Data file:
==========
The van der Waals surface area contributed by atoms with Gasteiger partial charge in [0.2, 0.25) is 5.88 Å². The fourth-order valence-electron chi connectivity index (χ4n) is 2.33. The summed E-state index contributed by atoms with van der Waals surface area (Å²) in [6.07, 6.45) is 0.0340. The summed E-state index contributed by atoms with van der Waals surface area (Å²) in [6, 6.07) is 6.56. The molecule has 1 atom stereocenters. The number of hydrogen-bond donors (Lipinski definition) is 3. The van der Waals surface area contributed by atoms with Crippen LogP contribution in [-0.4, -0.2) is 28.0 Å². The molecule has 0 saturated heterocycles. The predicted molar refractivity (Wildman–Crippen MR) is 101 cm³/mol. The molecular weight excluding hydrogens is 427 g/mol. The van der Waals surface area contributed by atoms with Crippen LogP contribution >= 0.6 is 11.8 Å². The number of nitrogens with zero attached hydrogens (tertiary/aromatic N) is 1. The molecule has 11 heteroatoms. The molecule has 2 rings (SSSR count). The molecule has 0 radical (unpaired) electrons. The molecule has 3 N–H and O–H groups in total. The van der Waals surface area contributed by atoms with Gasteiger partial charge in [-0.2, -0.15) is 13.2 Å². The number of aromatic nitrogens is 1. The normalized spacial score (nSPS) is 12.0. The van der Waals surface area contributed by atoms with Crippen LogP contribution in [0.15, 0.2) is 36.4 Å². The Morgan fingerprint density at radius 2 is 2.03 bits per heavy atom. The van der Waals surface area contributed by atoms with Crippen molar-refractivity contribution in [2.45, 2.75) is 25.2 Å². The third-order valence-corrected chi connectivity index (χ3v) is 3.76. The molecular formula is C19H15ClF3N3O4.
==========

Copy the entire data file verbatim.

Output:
The van der Waals surface area contributed by atoms with Gasteiger partial charge in [0.2, 0.25) is 5.88 Å². The fourth-order valence-electron chi connectivity index (χ4n) is 2.33. The summed E-state index contributed by atoms with van der Waals surface area (Å²) in [6.07, 6.45) is 0.0340. The summed E-state index contributed by atoms with van der Waals surface area (Å²) in [6, 6.07) is 6.56. The molecule has 1 atom stereocenters. The number of hydrogen-bond donors (Lipinski definition) is 3. The van der Waals surface area contributed by atoms with Crippen LogP contribution in [-0.4, -0.2) is 28.0 Å². The molecule has 0 saturated heterocycles. The predicted molar refractivity (Wildman–Crippen MR) is 101 cm³/mol. The molecular weight excluding hydrogens is 427 g/mol. The van der Waals surface area contributed by atoms with Crippen LogP contribution >= 0.6 is 11.8 Å². The number of nitrogens with zero attached hydrogens (tertiary/aromatic N) is 1. The molecule has 11 heteroatoms. The molecule has 2 rings (SSSR count). The molecule has 0 radical (unpaired) electrons. The molecule has 3 N–H and O–H groups in total. The van der Waals surface area contributed by atoms with Gasteiger partial charge in [-0.2, -0.15) is 13.2 Å². The number of aromatic nitrogens is 1. The normalized spacial score (nSPS) is 12.0. The van der Waals surface area contributed by atoms with Crippen LogP contribution in [0.15, 0.2) is 36.4 Å². The Morgan fingerprint density at radius 2 is 2.03 bits per heavy atom. The van der Waals surface area contributed by atoms with Crippen molar-refractivity contribution in [2.45, 2.75) is 25.2 Å². The third-order valence-corrected chi connectivity index (χ3v) is 3.76. The molecular formula is C19H15ClF3N3O4.